When you pass by homeless people around campus, how do you react? Do you drop a coin in their jingling cans? Do you hug your backpack a little closer? Do you offer a sympathetic smile?
While the University Police Department encourages students to exercise caution around the homeless, many students remain unsure about how to interact with the homeless population on campus, who are among the more than 6,500 people living on the streets of D.C.
“People tend to squirm when they see an outstretched cup and happen to get a text message at that moment or stare at their shoes,” said sophomore Izzy Parilis, a member of the community service fraternity Alpha Phi Omega.
UPD acknowledges that homeless people are a part of our community, but adds that they can be a threat to student safety.
“Homeless people have a right to be on the street. They can go anywhere they want, just like anybody else,” University Police Chief Kevin Hay said.
But those rights, Hay said, have a limit. Homeless people who repeatedly sleep on GW property can be barred from campus or even arrested for trespassing.
Profiles on the homeless around GW Campus
“If you have someone who was spending the night in a doorway, you go up and you say to them, you cannot sleep here,” Hay said. “Most of the time we’re just going to ask them to move on.”
Hay added that students should approach homeless people around campus with an air of caution.
“I would tell students that the majority of homeless people are harmless and they’re not going to bother them,” he said.
Nonetheless, UPD makes student safety the utmost priority.
“Would I be on my guard around a homeless person?” Chief Hay said. “Probably, yeah.”
Despite these warnings of caution, some students have said they have positive interactions with homeless people.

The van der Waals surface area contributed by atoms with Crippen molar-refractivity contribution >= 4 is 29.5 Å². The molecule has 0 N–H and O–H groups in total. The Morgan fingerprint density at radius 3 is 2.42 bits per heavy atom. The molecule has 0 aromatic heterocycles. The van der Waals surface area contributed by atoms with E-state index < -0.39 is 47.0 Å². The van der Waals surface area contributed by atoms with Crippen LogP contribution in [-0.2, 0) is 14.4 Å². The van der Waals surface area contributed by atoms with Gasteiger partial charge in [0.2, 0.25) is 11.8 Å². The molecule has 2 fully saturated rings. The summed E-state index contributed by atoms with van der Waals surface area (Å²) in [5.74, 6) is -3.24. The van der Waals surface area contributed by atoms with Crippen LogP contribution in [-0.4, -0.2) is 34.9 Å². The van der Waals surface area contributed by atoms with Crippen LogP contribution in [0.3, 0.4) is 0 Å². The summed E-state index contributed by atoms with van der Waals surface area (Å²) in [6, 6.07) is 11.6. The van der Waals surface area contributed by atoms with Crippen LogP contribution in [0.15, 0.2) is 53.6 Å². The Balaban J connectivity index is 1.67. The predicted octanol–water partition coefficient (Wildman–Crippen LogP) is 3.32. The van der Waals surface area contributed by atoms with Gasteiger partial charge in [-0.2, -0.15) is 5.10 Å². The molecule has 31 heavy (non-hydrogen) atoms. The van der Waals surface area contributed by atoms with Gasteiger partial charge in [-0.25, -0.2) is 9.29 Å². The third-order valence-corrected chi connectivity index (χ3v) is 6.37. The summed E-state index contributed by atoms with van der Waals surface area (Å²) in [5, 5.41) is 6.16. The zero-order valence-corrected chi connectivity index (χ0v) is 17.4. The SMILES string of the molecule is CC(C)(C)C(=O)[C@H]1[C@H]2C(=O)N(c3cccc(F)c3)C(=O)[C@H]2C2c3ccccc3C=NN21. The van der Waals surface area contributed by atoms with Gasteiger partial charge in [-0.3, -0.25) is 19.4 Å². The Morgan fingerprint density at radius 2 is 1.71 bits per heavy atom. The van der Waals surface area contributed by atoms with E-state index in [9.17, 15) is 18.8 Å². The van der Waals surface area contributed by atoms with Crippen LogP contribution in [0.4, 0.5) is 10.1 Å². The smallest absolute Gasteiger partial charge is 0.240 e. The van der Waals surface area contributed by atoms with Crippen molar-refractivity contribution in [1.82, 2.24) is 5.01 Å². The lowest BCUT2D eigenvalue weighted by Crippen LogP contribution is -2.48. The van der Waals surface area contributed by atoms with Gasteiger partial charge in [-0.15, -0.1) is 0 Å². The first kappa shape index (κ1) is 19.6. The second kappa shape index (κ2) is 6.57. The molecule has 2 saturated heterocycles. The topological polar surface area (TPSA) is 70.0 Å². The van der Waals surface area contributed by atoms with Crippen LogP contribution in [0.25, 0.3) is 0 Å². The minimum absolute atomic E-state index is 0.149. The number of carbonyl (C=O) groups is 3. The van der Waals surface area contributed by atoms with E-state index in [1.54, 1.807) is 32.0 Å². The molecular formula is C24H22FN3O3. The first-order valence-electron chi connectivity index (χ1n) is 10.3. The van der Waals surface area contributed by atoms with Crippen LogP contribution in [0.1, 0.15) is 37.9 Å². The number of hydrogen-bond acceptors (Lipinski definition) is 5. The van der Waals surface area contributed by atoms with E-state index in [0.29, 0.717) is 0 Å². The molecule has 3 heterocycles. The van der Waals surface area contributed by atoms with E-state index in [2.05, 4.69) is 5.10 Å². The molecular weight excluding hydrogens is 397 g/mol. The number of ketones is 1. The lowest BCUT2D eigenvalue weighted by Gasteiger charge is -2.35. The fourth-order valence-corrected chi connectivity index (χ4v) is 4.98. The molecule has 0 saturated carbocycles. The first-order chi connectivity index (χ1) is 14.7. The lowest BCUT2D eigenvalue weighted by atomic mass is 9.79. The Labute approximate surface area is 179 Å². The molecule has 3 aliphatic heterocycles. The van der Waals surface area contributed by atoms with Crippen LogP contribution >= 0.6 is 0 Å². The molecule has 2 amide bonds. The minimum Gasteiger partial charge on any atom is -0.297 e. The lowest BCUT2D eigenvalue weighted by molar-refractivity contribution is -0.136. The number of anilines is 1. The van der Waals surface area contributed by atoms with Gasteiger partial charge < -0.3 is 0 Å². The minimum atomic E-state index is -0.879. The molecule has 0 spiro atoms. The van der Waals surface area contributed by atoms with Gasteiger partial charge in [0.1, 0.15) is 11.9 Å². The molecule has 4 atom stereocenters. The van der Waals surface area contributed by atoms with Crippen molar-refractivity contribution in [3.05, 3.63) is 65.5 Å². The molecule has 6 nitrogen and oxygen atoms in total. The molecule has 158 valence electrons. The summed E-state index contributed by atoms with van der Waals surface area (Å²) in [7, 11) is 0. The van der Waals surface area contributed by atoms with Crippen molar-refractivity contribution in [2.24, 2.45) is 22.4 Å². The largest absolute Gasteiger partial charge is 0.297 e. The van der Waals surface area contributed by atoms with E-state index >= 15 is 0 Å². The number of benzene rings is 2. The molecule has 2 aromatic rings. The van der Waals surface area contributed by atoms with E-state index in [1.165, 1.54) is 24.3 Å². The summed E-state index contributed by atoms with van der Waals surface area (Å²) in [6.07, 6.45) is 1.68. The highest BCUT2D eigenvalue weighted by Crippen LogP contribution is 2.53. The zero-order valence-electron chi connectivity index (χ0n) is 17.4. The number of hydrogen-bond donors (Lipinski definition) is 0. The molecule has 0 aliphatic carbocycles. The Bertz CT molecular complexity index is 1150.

Adrian Dahl, a sophomore who lives in Fulbright, said he will often talk history with a man who lives near the hall.
“There’s one guy in particular who[m] I see all the time. He comes up to us and asks who our favorite president is,” Dahl said. “We had a great conversation about LBJ and how his Great Society program was so good for homeless people. I’ve asked him a couple of times who his favorite president is, and his answer is always Ulysses S. Grant.”
But not all students interact as amiably with homeless people they encounter.
“Unfortunately, many students do not take the time to acknowledge this presence on campus and to understand the underlying forces that contribute to homelessness,” said Hillary Moskow, coordinator for the GW community service program the Neighbors Project.
“As a community we need to work on realizing that homeless people are as much a part of Foggy Bottom as we are,” Parilis said. “We need to show them a little respect and help them out.”
Many homeless people cite loneliness and lack of respect as the hardest part of living on the streets, which often trumps their lack of food and shelter.
“A very personal issue of homelessness is dignity,” said Rory Gerber, a liaison for GW’s chapter of Amnesty International. “The best thing that any person can do is to look the person in the eye. It recognizes their dignity.”
“Imagine if no one spoke to you for a week. Talking to yourself might start to seem like not that bad of an idea,” said Julius Brown, a 53-year-old homeless man who shared his life story with students at Tent City, a homelessness awareness event hosted by the GW chapter of Amnesty International Oct. 21.
So how does Brown suggest students and homeless people coexist?
“Just acknowledge that they are human beings,” Brown added. “A lot of homeless people don’t have any support, and they are very lonely. You don’t have to give them all your money, just say hi.”